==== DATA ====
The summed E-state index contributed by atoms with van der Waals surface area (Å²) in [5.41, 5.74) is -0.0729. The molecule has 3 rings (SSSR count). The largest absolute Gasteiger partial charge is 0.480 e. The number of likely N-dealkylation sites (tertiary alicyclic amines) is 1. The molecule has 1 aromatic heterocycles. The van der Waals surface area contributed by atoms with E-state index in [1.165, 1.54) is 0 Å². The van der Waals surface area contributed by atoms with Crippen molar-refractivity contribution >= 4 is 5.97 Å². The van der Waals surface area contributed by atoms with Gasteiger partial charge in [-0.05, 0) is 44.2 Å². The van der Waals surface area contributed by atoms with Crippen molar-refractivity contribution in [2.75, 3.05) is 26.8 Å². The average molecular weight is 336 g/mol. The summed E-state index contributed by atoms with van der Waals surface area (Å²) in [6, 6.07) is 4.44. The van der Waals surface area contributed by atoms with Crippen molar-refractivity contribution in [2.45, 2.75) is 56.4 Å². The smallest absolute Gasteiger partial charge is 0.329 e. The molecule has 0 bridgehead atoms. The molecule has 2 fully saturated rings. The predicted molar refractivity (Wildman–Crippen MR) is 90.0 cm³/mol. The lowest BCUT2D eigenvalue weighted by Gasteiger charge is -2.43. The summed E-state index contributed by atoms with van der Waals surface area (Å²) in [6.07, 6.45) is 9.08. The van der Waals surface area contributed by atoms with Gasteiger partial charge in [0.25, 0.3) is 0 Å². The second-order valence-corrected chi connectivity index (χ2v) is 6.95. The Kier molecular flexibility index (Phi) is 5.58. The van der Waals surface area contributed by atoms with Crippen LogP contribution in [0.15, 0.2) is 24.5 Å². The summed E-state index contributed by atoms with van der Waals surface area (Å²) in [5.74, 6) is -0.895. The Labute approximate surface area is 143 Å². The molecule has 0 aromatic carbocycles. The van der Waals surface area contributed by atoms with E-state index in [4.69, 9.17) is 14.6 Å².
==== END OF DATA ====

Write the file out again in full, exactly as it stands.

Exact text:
The summed E-state index contributed by atoms with van der Waals surface area (Å²) in [5.41, 5.74) is -0.0729. The molecule has 3 rings (SSSR count). The largest absolute Gasteiger partial charge is 0.480 e. The number of likely N-dealkylation sites (tertiary alicyclic amines) is 1. The molecule has 1 aromatic heterocycles. The van der Waals surface area contributed by atoms with E-state index in [1.165, 1.54) is 0 Å². The van der Waals surface area contributed by atoms with Crippen molar-refractivity contribution >= 4 is 5.97 Å². The van der Waals surface area contributed by atoms with Gasteiger partial charge in [-0.05, 0) is 44.2 Å². The van der Waals surface area contributed by atoms with Crippen molar-refractivity contribution in [2.75, 3.05) is 26.8 Å². The average molecular weight is 336 g/mol. The summed E-state index contributed by atoms with van der Waals surface area (Å²) in [6, 6.07) is 4.44. The van der Waals surface area contributed by atoms with Crippen molar-refractivity contribution in [2.45, 2.75) is 56.4 Å². The smallest absolute Gasteiger partial charge is 0.329 e. The molecule has 0 bridgehead atoms. The molecule has 2 fully saturated rings. The predicted molar refractivity (Wildman–Crippen MR) is 90.0 cm³/mol. The lowest BCUT2D eigenvalue weighted by Gasteiger charge is -2.43. The summed E-state index contributed by atoms with van der Waals surface area (Å²) in [6.07, 6.45) is 9.08. The van der Waals surface area contributed by atoms with Gasteiger partial charge in [0.25, 0.3) is 0 Å². The second-order valence-corrected chi connectivity index (χ2v) is 6.95. The Kier molecular flexibility index (Phi) is 5.58. The van der Waals surface area contributed by atoms with Crippen LogP contribution in [0.15, 0.2) is 24.5 Å². The summed E-state index contributed by atoms with van der Waals surface area (Å²) in [5.74, 6) is -0.895. The Labute approximate surface area is 143 Å². The molecule has 0 aromatic carbocycles. The van der Waals surface area contributed by atoms with E-state index in [4.69, 9.17) is 14.6 Å².